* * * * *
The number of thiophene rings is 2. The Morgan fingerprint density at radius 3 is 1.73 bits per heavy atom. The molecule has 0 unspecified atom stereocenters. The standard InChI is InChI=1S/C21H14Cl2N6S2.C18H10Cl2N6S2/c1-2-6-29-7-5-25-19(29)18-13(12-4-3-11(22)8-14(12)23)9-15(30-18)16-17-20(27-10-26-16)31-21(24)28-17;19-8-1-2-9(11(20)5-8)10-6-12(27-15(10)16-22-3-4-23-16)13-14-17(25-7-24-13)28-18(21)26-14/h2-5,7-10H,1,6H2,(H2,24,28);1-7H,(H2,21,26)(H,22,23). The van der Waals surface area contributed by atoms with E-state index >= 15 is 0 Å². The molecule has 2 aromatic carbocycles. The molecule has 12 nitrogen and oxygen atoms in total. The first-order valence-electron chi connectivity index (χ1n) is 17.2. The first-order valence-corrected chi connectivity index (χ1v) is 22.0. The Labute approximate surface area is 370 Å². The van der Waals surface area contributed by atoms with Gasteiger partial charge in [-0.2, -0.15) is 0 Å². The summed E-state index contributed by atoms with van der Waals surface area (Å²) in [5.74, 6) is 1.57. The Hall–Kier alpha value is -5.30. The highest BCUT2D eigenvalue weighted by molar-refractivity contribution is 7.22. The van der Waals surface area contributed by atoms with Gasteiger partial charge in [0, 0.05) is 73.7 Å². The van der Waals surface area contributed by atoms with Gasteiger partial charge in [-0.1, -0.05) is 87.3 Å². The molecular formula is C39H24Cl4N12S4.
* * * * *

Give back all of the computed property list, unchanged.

The number of thiophene rings is 2. The Morgan fingerprint density at radius 3 is 1.73 bits per heavy atom. The molecule has 0 unspecified atom stereocenters. The standard InChI is InChI=1S/C21H14Cl2N6S2.C18H10Cl2N6S2/c1-2-6-29-7-5-25-19(29)18-13(12-4-3-11(22)8-14(12)23)9-15(30-18)16-17-20(27-10-26-16)31-21(24)28-17;19-8-1-2-9(11(20)5-8)10-6-12(27-15(10)16-22-3-4-23-16)13-14-17(25-7-24-13)28-18(21)26-14/h2-5,7-10H,1,6H2,(H2,24,28);1-7H,(H2,21,26)(H,22,23). The van der Waals surface area contributed by atoms with E-state index >= 15 is 0 Å². The molecule has 2 aromatic carbocycles. The molecule has 12 nitrogen and oxygen atoms in total. The first-order valence-electron chi connectivity index (χ1n) is 17.2. The first-order valence-corrected chi connectivity index (χ1v) is 22.0. The Labute approximate surface area is 370 Å². The van der Waals surface area contributed by atoms with Gasteiger partial charge in [-0.2, -0.15) is 0 Å². The summed E-state index contributed by atoms with van der Waals surface area (Å²) in [5.74, 6) is 1.57. The Hall–Kier alpha value is -5.30. The highest BCUT2D eigenvalue weighted by molar-refractivity contribution is 7.22. The van der Waals surface area contributed by atoms with Gasteiger partial charge in [0, 0.05) is 73.7 Å². The van der Waals surface area contributed by atoms with Gasteiger partial charge in [-0.1, -0.05) is 87.3 Å². The molecular formula is C39H24Cl4N12S4.